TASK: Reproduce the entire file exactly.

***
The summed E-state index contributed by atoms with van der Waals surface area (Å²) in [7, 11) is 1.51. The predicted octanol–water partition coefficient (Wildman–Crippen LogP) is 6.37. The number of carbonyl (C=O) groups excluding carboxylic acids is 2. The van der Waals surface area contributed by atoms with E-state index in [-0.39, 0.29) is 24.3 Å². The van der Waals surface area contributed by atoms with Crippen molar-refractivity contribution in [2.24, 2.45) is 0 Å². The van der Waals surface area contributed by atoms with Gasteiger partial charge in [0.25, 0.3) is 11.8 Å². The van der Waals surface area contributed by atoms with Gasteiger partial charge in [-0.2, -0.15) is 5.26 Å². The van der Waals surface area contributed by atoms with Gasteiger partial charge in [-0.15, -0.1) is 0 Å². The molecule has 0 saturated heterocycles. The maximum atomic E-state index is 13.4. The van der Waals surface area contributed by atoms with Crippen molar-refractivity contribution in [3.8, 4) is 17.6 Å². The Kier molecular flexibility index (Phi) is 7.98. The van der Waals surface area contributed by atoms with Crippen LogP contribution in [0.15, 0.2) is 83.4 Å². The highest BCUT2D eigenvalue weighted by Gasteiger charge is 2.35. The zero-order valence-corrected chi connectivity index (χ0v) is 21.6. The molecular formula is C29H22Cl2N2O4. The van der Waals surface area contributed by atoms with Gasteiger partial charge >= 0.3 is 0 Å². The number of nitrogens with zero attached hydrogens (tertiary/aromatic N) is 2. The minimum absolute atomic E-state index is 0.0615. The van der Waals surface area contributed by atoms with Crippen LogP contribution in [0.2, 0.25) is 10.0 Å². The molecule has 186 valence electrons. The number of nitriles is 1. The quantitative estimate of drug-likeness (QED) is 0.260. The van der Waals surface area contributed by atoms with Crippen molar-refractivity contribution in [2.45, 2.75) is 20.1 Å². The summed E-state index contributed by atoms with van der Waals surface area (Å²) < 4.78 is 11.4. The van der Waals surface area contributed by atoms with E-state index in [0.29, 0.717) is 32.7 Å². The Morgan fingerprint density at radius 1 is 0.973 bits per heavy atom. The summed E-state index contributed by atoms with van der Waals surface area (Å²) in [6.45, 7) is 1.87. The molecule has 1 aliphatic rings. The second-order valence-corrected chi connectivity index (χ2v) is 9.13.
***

The summed E-state index contributed by atoms with van der Waals surface area (Å²) in [7, 11) is 1.51. The predicted octanol–water partition coefficient (Wildman–Crippen LogP) is 6.37. The number of carbonyl (C=O) groups excluding carboxylic acids is 2. The van der Waals surface area contributed by atoms with E-state index in [-0.39, 0.29) is 24.3 Å². The van der Waals surface area contributed by atoms with Crippen molar-refractivity contribution in [2.24, 2.45) is 0 Å². The van der Waals surface area contributed by atoms with Gasteiger partial charge in [0.25, 0.3) is 11.8 Å². The van der Waals surface area contributed by atoms with Gasteiger partial charge in [-0.2, -0.15) is 5.26 Å². The van der Waals surface area contributed by atoms with Gasteiger partial charge in [-0.15, -0.1) is 0 Å². The molecule has 0 saturated heterocycles. The maximum atomic E-state index is 13.4. The van der Waals surface area contributed by atoms with Crippen molar-refractivity contribution in [3.8, 4) is 17.6 Å². The Kier molecular flexibility index (Phi) is 7.98. The van der Waals surface area contributed by atoms with Crippen LogP contribution in [0.15, 0.2) is 83.4 Å². The highest BCUT2D eigenvalue weighted by Gasteiger charge is 2.35. The zero-order valence-corrected chi connectivity index (χ0v) is 21.6. The molecular formula is C29H22Cl2N2O4. The van der Waals surface area contributed by atoms with Gasteiger partial charge >= 0.3 is 0 Å². The number of nitrogens with zero attached hydrogens (tertiary/aromatic N) is 2. The minimum absolute atomic E-state index is 0.0615. The van der Waals surface area contributed by atoms with Crippen LogP contribution in [0.2, 0.25) is 10.0 Å². The molecule has 186 valence electrons. The number of nitriles is 1. The quantitative estimate of drug-likeness (QED) is 0.260. The van der Waals surface area contributed by atoms with Crippen molar-refractivity contribution in [2.45, 2.75) is 20.1 Å². The summed E-state index contributed by atoms with van der Waals surface area (Å²) < 4.78 is 11.4. The van der Waals surface area contributed by atoms with E-state index in [0.29, 0.717) is 32.7 Å². The Morgan fingerprint density at radius 1 is 0.973 bits per heavy atom. The summed E-state index contributed by atoms with van der Waals surface area (Å²) in [6.45, 7) is 1.87. The molecule has 1 aliphatic rings. The second-order valence-corrected chi connectivity index (χ2v) is 9.13.